“General Practice Team of the Year” was awarded to Sandwell & West Birmingham CCG for tackling malnutrition, and reducing antibiotics and painkiller prescribing through a collaborative community approach.
Practices in Sandwell & West Birmingham CCG (SWBCCG) are succeeding in reducing unnecessary antibiotic prescribing in the fifth most deprived area of the country.
The SWBCCG team is chaired by a GP lead, and includes an established core membership of three GPs, eight pharmacists, six technicians and a dietician.
“We recognise ourselves as more than just a team. We are a ‘Body’ made up of multi-disciplinary organs with patients representing the heart,” Sandeep Pahal of the medicines quality team said.
GP trainer and prescribing lead for the CCG, Dr Gwyn Harris said: “We’ve made a real difference because we’re there on the ground with our teams. The public have really listened to us and we’ve really listened to them. Between us we’ve made a huge difference.”
The practice team collaborates with wider primary and secondary networks, such as patients, consultants, psychologists, nurses, charities and other community and secondary care providers.
“The project is not a ‘quick fix’ for the short term, but is rather aimed at ingrained sustainability by changing behaviour long term,” Dr Harris said.
The practice group, which has a population of about 600,000 in the fifth most deprived CCG nationally, found that they had a worryingly high prescription rate for antibiotics.
They set out to change prescribing behaviour on mass throughout the organisation using effective and efficient working and limited resources.
Their aim was to reduce the volume of antibiotic prescribing within a year through better management of their antibiotic reserve and more appropriate prescribing.
In order to achieve this they had to address prescribing habits, prescriber education, patient education and engagement with the different demographic populations within the CCG, including migrant groups.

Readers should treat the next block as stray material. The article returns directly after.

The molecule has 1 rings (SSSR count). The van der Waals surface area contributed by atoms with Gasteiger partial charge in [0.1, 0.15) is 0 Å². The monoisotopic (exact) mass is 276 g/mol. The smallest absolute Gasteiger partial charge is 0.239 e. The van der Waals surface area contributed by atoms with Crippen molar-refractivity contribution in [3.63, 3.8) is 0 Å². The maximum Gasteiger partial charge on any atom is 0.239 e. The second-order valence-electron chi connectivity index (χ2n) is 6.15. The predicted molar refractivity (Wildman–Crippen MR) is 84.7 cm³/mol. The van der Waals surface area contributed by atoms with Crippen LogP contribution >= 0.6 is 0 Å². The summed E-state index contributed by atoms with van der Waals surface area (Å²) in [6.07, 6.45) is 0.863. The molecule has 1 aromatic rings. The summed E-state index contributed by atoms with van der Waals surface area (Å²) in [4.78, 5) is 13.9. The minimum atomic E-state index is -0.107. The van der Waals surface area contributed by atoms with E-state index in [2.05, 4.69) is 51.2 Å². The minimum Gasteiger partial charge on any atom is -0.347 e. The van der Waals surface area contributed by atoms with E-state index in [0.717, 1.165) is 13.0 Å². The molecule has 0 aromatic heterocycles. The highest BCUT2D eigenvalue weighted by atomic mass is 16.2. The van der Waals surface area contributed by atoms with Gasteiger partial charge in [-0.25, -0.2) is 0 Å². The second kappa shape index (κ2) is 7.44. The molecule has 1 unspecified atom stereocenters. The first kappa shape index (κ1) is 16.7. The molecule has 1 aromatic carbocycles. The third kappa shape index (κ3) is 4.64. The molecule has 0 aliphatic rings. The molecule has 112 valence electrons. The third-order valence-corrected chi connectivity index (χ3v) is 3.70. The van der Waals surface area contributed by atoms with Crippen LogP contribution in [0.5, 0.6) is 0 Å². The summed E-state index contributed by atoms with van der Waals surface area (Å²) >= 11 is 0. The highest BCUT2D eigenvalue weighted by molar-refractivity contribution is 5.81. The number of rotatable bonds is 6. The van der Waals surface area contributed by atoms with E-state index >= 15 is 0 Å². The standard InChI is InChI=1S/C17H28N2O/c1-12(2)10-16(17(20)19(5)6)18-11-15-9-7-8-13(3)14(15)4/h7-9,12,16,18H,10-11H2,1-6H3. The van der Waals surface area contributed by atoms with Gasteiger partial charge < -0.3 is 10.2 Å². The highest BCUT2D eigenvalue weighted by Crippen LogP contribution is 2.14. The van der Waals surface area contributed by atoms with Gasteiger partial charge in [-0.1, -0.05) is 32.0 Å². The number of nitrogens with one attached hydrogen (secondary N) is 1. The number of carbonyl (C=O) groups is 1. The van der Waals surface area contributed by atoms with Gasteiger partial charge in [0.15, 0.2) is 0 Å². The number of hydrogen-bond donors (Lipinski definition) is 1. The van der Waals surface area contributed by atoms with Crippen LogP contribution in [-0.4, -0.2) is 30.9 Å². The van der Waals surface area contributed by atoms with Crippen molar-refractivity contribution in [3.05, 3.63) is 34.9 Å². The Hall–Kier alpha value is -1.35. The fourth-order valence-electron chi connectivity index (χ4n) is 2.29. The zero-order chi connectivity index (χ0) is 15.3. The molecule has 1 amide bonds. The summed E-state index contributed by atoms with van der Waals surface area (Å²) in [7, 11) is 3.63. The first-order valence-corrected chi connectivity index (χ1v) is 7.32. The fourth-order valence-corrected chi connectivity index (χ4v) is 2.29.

The team identified the highest prescribers of antibiotics within the CCG and targeted those practices for education, facilitated by the GP prescribing lead and consultant microbiologist.
The team reached out to schools, churches, radio, patient groups and care homes in the area to raise awareness of antibiotic resistance. They then educated a “peer champion” from within each organisation to take the lead to ensure the message was conveyed to each community group.
In schools they developed interactive quizzes, games and poster competitions to encourage the students to take the message home with them.
Overall antibiotic prescribing rates within SWBCCG have been reduced by 8.6% over the course of a year; this includes walk-in-centres. The CCG is now below the target of 1,098 antibacterial items/StarPU as set by NHS England. In the cohort who attended the events, there was an average antibacterial prescribing reduction of 9.1% over the course of a year.
The team researched public and GP views on the matter through questionnaires, focus groups, training, and learning needs analysis.
They developed a clinical pathway for GPs and raised awareness among the public by hosting patient educational events, champion programs and summits. Every person whether public or clinical became an Antibiotic Ambassador.
The CCG covers the two very distinct and diverse areas of Sandwell and Birmingham. Therefore it was necessary to use innovative platforms to communicate the message to the public.
The antibiotic ambassador message was broadcast on the BBC Asian Network. The CCG chose this channel because “it caters to all and has an average weekly audience of over 500,000, ranging from many different community groups.”
The CCG worked with their Race & Equality team to cater the education to each respective community group.
The antibiotic reduction plan is not only scalable locally but across geographical boundaries to other CCGS. Bradford, Enfield, Bham Cross City, Bham South Central, and Walsall CCG are all being mentored to follow the replicable model.
The General Practice Awards 2016, held at the Lancaster London Hotel on 24 November, celebrated the diligent work and creative ideas of practice managers and their teams.
The award ceremony was hosted by doctor, campaigner, investigative journalist, and broadcaster, Phil Hammond.
Dr Hammond worked part-time in general practice for over 20 years, and also presented five series of Trust Me, I’m a Doctor on BBC2.
The General Practice Awards were run by Management in Practice’s publisher, Cogora.
This article was first published on 25 November 2016.
Category => News